Changes in marijuana’s legal status under state law is not associated with increased cannabis use or with its perceived availability by young people, according to pair of recently published studies.
Prohibitionists often claim that legalizing and regulating marijuana will increase youth access to the plant. But newly released federal data says just the opposite.
Fewer adolescents are consuming cannabis; among those who do, fewer are engaging in problematic use of the plant, according to newly published data in the Journal of the American Academy of Child & Adolescent Psychiatry.
Self-reported use of marijuana by high-school students is significantly lower today than it was 15 years ago, according to an analysis of CDC data published in the journal Drug and Alcohol Dependence. “People have been very quick to say that marijuana use is going up and up and up in this country, particularly now that marijuana has become more normalized,” study leader Renee M. Johnson, PhD, MPH, an assistant professor in the Department of Mental Health at the Bloomberg School said in a press release. “What we are seeing is that … the rates of marijuana use have actually fallen.”
Marijuana use by adolescents, including self-reported chronic use, is not associated with adverse health effects later in life, according to an assessment of longitudinal data published in the journal Psychology of Addictive Behaviors. Authors concluded, “Overall, data from this sample provide little to no evidence to suggest that patterns of marijuana use from adolescence to young adulthood … were negatively related to the indicators of physical or mental health studied.”
Investigators from the University of Texas at Austin evaluated trends in young people’s attitudes toward cannabis and their use of the substance during the years 2002 to 2013 – a time period where 14 states enacted laws legalizing the medical use of the plant, and two states approved its recreational use by adults. “Our results may suggest that recent changes in public policy, including the decriminalization, medicalization, and legalization of marijuana in cities and states across the country, have not resulted in more use or greater approval of marijuana use among younger adolescents,” the study’s lead investigator said.
Investigators from the University of Colorado at Denver, the University of Oregon, and Montana State University assessed federal data on youth marijuana use and treatment episodes for the years 1993 to 2011 – a time period when 16 states authorized medical cannabis use. Authors reported, “Our results are not consistent with the hypothesis that the legalization of medical marijuana caused an increase in the use of marijuana among high school students. In fact, estimates from our preferred specification are small, consistently negative, and are never statistically distinguishable from zero.”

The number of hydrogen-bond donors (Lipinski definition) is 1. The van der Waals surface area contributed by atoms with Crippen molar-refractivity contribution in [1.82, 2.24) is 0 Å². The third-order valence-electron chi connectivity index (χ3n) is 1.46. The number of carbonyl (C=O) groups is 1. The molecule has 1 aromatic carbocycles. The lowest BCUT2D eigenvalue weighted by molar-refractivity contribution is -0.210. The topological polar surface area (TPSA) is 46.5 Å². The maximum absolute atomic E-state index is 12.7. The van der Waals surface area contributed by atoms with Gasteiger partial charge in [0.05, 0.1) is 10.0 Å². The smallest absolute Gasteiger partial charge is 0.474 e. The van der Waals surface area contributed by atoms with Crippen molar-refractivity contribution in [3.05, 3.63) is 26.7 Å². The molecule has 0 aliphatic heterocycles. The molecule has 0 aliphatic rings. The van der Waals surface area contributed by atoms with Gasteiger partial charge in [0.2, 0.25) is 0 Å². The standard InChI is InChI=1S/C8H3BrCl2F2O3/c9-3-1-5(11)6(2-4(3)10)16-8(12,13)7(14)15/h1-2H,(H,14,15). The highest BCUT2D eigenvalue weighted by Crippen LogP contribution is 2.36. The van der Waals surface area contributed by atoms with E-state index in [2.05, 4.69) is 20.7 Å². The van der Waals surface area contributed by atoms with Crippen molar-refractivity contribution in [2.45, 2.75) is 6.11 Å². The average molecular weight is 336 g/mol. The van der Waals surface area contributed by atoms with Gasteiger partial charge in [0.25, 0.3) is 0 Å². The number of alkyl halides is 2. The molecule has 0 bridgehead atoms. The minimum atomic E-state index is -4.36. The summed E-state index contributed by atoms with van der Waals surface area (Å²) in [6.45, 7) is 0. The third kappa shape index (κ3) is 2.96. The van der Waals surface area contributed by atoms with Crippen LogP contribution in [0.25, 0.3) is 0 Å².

The enactment of state laws legalizing the physician-recommended use of cannabis therapy is not associated with increased levels of marijuana use by young people, according to data published online in the Journal of Adolescent Health. Investigators concluded, “This study did not find increases in adolescent marijuana use related to legalization of medical marijuana. … This suggests that concerns about ‘sending the wrong message’ may have been overblown. … Our study … may provide some reassurance to policy makers who wish to balance compassion for individuals who have been unable to find relief from conventional medical therapies with the safety and well-being of youth.”
The mainstream press has been abuzz in recent days regarding the findings of a recent study suggesting that early-onset, persistent cannabis exposure by those under age 18 could potentially pose adverse effects on intelligence quotient. Yet, absent from the media’s discussion of the study — a discussion that has even included some fairly critical reviews of the study’s methodology (See here and here for just two examples.) — is any talk of the role that marijuana prohibition plays in inadvertently steering young people toward cannabis, an issue I address in […]
[Editor’s note: This post is excerpted from this week’s forthcoming NORML weekly media advisory. To have NORML’s news alerts and legislative advisories delivered straight to your in-box, sign up here.] The legalization of cannabis for therapeutic purposes is not associated with increases in the use of marijuana or other illicit substances among adolescents, according to discussion paper commissioned by the Institute for the Study of Labor (IZA) in Germany. Economists from Montana State University, the University of Oregon, and the University of Colorado, Denver examined the relationship between state medical […]